SallyAnn3 says: I heard you in my head saying I should always toss 2-3 when given a choice, but I liked the double 10 with it better
JQT says: The beauty and challenge of Cribbage is that it is not a self-correcting game: very often, accuracy can be punished; and all too often, mistakes are rewarded, such that we may "latch on" to a certain theme or idea for years and years, and sometimes even a lifetime, without being able to see a better plan or idea, one which, even when demonstrated and virtually proven, can still be rejected as being incorrect.
cwed says: JQT--it sounds like you are calling my discard a mistake. I disagree. It is a conscious decision made to help my crib. Just because you chose something else doesn't mean my toss is wrong.
42 votes

Joined: September 2022

Monday 11:35 AM
Ahhh, another good sigh of relief. I've been making several tweaks and small fixes in CribEDGE's bonus system over the past week, and at one point I seriously messed it up and had to reset my work back to the previous commit. Things are now back in working order, and both yesterday AND TODAY, CribEDGE seems to agree with the most popular choice:

Keep: Two of Clubs, Three of Diamonds, Ten of Spades, Ten of Clubs
Toss: Six of Spades, Jack of Hearts
Worth: 6 / Bonus: 3
Ras2829 says: Hi Obscure: Really appreciate your commitment to develop a product from scratch. There is so much to learn as this progresses that cannot be learned from the work of others. As the result of every tweak, your knowledge of the game grows. Since you are young, given time you could become one of the real gurus in Cribbage World's future. You seem flexible enough to assume a new position without undue stress. Keep on keepin'!
Eolus619 says: Fyi obscure. The choice with the most votes can be turn out not to be the best one. As Ras says stay after it!
520 votes

Joined: March 2020

Monday 11:57 AM
echo ;)
5104 votes

Joined: October 2007

Monday 2:35 PM
I think it's a straight choice between 2-3-10-10 (6-J) and 6-10-10-J:

2-3-10-10: 6pts + 3½pts (Schell: 3.41) = 9½pts

6-10-10-J: 2pts + 6¾pts (Schell: 7.00) = 8¾pts


2-3-10-10: Improves with AAAA, 222, 333, 4444, 5555 + 13xXs = 31 cuts = 67.4% up to 9/10/12pts with AAAA, 222, 333, 4444, 5555, 1010 = 20 cuts.

6-10-10-J: Improves with 5555, 666, 9999, 1010, JJJ, QQQQ = 20 cuts = 20/46 = 43.5% up to 6/8/10pts with 5555, 9999, 1010, QQQQ = 14 cuts. Plus 12 heart cuts for 1pt extra for his nob = 12/46 = 0.26pt.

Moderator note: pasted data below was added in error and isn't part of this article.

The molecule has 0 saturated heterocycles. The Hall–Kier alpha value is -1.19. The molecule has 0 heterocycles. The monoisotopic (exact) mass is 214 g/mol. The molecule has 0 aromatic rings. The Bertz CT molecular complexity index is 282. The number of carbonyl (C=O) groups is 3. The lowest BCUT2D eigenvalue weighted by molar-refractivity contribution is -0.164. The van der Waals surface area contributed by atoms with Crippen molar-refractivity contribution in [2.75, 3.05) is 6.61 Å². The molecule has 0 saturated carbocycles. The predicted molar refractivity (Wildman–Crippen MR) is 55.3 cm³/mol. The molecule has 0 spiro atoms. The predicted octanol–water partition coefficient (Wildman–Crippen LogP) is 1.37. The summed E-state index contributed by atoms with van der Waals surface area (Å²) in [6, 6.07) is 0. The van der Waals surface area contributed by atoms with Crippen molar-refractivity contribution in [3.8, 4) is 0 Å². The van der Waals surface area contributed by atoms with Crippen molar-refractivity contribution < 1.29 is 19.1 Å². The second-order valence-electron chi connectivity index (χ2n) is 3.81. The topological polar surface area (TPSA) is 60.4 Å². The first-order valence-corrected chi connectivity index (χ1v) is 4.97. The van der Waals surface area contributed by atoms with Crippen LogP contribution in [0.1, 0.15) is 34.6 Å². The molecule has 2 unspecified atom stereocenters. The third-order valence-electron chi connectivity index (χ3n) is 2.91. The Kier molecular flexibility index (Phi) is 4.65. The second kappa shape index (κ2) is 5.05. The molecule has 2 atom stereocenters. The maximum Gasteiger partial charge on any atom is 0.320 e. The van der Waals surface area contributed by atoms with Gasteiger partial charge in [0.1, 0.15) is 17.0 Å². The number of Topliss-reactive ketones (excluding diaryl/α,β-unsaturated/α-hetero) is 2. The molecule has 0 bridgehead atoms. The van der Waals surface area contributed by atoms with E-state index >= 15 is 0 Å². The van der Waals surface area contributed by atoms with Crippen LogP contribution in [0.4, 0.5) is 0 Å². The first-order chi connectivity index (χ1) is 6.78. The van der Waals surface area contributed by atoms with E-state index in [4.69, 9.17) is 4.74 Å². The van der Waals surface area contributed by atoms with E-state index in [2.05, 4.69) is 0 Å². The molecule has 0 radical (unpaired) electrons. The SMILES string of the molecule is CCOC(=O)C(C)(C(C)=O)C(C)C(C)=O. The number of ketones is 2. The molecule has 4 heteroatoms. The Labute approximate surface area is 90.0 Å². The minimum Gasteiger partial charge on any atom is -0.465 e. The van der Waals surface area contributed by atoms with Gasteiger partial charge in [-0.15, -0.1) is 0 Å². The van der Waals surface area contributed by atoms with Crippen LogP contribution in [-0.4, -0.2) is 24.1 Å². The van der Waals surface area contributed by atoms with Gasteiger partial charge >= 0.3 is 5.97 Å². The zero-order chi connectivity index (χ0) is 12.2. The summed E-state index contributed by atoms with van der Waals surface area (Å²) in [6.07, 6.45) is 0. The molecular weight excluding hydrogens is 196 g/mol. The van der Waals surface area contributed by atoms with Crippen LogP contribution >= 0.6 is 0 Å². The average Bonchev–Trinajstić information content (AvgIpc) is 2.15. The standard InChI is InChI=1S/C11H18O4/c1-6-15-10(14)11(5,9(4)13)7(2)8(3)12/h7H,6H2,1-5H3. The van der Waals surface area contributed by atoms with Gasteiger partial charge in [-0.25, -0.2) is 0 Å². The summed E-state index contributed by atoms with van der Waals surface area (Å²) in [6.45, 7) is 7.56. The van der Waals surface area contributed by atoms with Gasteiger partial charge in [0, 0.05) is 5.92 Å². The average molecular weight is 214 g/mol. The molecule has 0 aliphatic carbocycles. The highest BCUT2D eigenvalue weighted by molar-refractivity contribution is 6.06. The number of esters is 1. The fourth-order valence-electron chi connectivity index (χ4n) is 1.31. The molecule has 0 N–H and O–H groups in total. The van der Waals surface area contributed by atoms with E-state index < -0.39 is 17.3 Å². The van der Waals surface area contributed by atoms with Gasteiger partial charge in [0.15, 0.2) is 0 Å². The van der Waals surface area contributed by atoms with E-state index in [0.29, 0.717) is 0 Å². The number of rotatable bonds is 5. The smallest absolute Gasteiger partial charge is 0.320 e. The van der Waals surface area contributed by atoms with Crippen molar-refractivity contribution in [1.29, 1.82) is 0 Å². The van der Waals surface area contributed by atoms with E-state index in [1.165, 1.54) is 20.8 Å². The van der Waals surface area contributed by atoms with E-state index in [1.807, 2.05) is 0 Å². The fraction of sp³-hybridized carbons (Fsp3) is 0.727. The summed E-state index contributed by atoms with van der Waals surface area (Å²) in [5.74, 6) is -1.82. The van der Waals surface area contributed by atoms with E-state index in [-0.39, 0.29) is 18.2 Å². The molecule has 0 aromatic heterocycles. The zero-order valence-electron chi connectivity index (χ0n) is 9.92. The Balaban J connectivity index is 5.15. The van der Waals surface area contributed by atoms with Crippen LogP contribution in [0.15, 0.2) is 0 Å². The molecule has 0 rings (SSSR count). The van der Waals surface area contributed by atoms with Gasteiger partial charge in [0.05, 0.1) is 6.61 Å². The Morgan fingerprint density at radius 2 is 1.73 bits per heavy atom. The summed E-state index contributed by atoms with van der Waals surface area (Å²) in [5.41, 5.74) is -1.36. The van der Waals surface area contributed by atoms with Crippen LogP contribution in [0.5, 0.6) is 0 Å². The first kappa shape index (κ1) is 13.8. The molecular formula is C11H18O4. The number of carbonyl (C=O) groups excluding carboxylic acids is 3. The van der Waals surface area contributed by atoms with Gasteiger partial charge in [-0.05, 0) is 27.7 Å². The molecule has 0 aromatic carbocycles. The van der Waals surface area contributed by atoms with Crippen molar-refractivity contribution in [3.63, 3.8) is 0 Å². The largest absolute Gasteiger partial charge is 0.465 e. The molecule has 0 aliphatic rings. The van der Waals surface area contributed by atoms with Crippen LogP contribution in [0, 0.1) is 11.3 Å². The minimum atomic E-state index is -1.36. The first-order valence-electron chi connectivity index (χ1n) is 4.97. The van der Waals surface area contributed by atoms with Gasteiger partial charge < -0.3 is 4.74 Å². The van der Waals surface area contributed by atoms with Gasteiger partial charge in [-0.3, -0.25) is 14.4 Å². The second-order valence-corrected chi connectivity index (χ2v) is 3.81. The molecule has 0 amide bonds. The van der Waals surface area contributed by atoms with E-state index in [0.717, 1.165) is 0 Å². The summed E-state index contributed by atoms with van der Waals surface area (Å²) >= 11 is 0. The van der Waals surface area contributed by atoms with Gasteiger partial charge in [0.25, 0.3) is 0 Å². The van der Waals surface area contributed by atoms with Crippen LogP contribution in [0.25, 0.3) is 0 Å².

We're 1pt past 2nd street positional hole, as is opponent. However we're Dealer so have the positional advantage so I'll play Defense.


I think 2-3-10-10 will peg better.


2-3-10-10 is better for starting value by ¾pt and has more cuts for improvement and 20 cuts for 9-12pts compared with 14 cuts for 6-10pts for 6-10-10-J. So I'll throw the 6-J.
4829 votes

Joined: February 2008

Monday 2:40 PM
At 45*-45 playing an Offense strategy for the pegging the dynamic expected averages and Win/Loss %s are:

Offense_____Hand_Pegs_Crib_Total____W6 %____W7 %

Offense_________L6 %____L7 %

2-3-10-10 is better for expected averages by 0.64pt. and is slightly better for Win %s and lower for Loss %s. So I'll select 6-J to discard.

After the 9 cut I'll play Offense to the lead.
1239 votes

Joined: January 2012

Monday 3:43 PM
I can understand cwed’s logic, though I respectfully disagree with the assessment that it only eschews 2 pts - yes, the 2-3 does guarantee points in the crib, but it isn’t 2 points in itself, if that makes any sense.

So I’m with the crowd here, but I give credit for someone thinking differently. I’m curious, does the logic change if the faces aren’t connected? As in you’d be more apt to hold the 23XX if it was say, TTQ?
cwed says: Jason: when I do this, I always want an open-ended shot at a double run (e.g., TTJ, JJQ). I don't usually hold this way when I need a gut cut (as in your TTQ example).
MiketheExpert says: In the long run, the actual "difference" is even closer than it might appear. Jmath, I think you are correct in that in of itself you can't just count (2-3) as 2 pts, while (6 J) is worthless, as that is not the case. So (-4) hand (+2) crib to get -2 does not necessarily work. In fact, (2 3) is MORE than 2 pts better than (6 J) in the crib (nearly 3.4 on average), while the expected HAND value remains about 4 pts apart. So, 0.6 in favour of throwing (6 J) while using offense strategy as per HAL makes sense. If you need a kabangi cut and are desperate for even BETTER results than what the averages would dictate, I can certainly see (2 3) being a viable toss. (With the 9 cut as on CHOD today, we are very likely in better shape, and it may be perfectly correct in some situations to GO for it! The numbers would suggest that it is not the BEST play at this board position, but there are certainly times it will work out in your favor!)
MiketheExpert says: There are also times where I make selections that are KNOWINGLY against what the "combined" averages will say, or against what I expect the computer to pick, for various other "qualitative" reasons rather than "computative". Plus, there are also times where it is definitely CORRECT to pick a choice which is NOT the top "calculated" selection, and W/L% must take precedence.